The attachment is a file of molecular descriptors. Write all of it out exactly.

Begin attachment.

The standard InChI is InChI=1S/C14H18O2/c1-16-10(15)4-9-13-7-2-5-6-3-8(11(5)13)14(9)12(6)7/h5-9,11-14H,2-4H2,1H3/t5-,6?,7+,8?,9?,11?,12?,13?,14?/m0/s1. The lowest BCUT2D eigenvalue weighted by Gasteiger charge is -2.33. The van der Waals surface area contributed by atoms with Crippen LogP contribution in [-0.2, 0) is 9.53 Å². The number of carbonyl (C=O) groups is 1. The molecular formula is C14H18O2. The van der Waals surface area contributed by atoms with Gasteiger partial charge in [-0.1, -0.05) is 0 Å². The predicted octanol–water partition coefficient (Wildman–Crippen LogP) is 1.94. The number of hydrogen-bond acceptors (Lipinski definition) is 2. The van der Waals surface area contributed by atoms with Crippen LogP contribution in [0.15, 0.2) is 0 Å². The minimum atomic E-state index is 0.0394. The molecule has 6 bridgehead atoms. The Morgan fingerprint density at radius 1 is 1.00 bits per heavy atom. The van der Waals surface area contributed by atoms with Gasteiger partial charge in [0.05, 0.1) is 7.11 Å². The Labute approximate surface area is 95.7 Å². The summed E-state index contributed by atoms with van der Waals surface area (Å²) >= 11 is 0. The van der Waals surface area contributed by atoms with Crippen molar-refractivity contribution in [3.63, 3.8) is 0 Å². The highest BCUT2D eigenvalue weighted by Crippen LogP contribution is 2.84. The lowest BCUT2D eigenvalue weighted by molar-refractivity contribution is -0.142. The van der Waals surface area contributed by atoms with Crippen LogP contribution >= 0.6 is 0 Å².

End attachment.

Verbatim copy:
The standard InChI is InChI=1S/C14H18O2/c1-16-10(15)4-9-13-7-2-5-6-3-8(11(5)13)14(9)12(6)7/h5-9,11-14H,2-4H2,1H3/t5-,6?,7+,8?,9?,11?,12?,13?,14?/m0/s1. The lowest BCUT2D eigenvalue weighted by Gasteiger charge is -2.33. The van der Waals surface area contributed by atoms with Crippen LogP contribution in [-0.2, 0) is 9.53 Å². The number of carbonyl (C=O) groups is 1. The molecular formula is C14H18O2. The van der Waals surface area contributed by atoms with Gasteiger partial charge in [-0.1, -0.05) is 0 Å². The predicted octanol–water partition coefficient (Wildman–Crippen LogP) is 1.94. The number of hydrogen-bond acceptors (Lipinski definition) is 2. The van der Waals surface area contributed by atoms with Crippen LogP contribution in [0.15, 0.2) is 0 Å². The minimum atomic E-state index is 0.0394. The molecule has 6 bridgehead atoms. The Morgan fingerprint density at radius 1 is 1.00 bits per heavy atom. The van der Waals surface area contributed by atoms with Gasteiger partial charge in [0.05, 0.1) is 7.11 Å². The Labute approximate surface area is 95.7 Å². The summed E-state index contributed by atoms with van der Waals surface area (Å²) >= 11 is 0. The van der Waals surface area contributed by atoms with Crippen molar-refractivity contribution in [3.63, 3.8) is 0 Å². The highest BCUT2D eigenvalue weighted by Crippen LogP contribution is 2.84. The lowest BCUT2D eigenvalue weighted by molar-refractivity contribution is -0.142. The van der Waals surface area contributed by atoms with Crippen LogP contribution >= 0.6 is 0 Å².